Building is an apparatus. Building is part of that broad governmental apparatus that seeks to “conduct the conduct” of Man . Contemporary Liberal government conducts its subjects by freeing them toward an increased productivity. Its institutions – the rule of law, the vote, social dissent – are its instruments of government, its means of subjectification: They are the means by which we become subjects, internalising imposed obligations, recognising ourselves as freed to specific ends. As Sven-Olov Wallenstein has shown, the Modern architectural project emerged in relation to this Liberal governmentality, and we should understand Modern Architecture as another instrument of this particular subjectivity .
However, building is also a substance. Building is not only a governmental apparatus, but is also a material and a practice in its own right. Building has a communicative potential that exceeds any particular governmental role, enjoying a radically open potential . In order to enframe this open potency within any particular governmental programme, then, building itself must be subjectivised – it must internalise and recognise the freedoms granted by its own set of regulations.
Contemporary practice is made subject to an increasingly globalised set of regulations - economic, technical, social, environmental, aesthetic. This proliferation – which always extends the governmental potential of building - might be seen as the universal success of the Modern Project. However, it might likewise mark the end of that Project. Through its universal satisfaction, the regulatory apparatus no longer appears as liberative; the specific limits and freedoms its secures no longer appear connected to any subjective project. That is, by normalisation its tenants as legislative requirements, regulation transforms the subjective project of Modernity into an instrument of de-subjectification.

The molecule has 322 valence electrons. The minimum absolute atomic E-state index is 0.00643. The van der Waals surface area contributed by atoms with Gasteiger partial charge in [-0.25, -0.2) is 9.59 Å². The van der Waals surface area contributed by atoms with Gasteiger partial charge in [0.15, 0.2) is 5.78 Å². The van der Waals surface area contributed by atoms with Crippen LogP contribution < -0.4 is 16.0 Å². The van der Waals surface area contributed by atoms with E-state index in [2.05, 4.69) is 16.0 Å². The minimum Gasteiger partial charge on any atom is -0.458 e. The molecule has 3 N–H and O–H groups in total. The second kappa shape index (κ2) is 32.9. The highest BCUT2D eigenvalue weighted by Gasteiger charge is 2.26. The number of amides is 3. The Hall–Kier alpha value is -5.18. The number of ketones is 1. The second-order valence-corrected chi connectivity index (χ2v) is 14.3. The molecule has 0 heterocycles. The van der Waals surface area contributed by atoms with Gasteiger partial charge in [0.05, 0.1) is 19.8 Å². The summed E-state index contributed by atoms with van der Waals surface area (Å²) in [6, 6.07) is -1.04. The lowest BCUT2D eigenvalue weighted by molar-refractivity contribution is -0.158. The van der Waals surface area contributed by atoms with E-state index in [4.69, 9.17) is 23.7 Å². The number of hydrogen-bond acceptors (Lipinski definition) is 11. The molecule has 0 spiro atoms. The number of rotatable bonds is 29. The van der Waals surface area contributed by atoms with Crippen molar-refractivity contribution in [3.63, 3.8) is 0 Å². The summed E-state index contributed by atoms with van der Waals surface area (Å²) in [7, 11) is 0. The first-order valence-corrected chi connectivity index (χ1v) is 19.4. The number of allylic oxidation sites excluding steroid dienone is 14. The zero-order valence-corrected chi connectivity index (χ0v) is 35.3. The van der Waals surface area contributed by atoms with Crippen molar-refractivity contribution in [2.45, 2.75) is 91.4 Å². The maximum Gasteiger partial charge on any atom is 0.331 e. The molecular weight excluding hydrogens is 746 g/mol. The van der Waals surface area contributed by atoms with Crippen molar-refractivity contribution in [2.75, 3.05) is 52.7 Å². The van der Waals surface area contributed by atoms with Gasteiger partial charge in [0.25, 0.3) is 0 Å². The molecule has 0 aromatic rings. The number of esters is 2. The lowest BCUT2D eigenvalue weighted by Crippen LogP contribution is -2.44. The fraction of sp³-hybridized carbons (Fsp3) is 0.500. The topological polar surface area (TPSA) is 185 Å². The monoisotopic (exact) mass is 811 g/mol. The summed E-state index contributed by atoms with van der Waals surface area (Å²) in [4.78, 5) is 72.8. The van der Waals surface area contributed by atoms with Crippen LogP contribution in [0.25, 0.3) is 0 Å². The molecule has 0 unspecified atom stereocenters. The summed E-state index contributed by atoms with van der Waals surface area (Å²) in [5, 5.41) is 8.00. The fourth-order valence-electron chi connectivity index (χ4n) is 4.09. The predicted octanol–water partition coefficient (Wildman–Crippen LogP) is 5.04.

This hypothesis is supported by the fact that architects find regulation boring: building regs are a bore because their pre-ordained ends free architects from the need to engage with the open potency of their means. Regulations are a boring, then, but they are also Truth. Regulations are not accidental. Rather, they depend upon and index specific empirical potencies in building – economic, technical, social, environmental, and aesthetic. Every article of regulation is both an opening and a closure; the revelation of a specific means in building, as well as the foreclosure of that means toward a specific end.
Concerned with a perceived instrumentality in contemporary architecture, this paper presents Building Regulation as an unlikely front of phenomenological opening. Illustrating its argument with examples of studio practice, the paper draws upon Agamben’s development of Foucault’s Apparatus, drawing attention to the schism in Being created by any particular dispositif. It contends that the regulatory apparatus is revelatory as well as enframing, and that, as it flattens one subjective project into objectivity, it creates the site through which we might speculate on alternative subjectivities.
|Conference||The Cultural Role of Architecture|
|Period||25/06/10 → 25/06/10|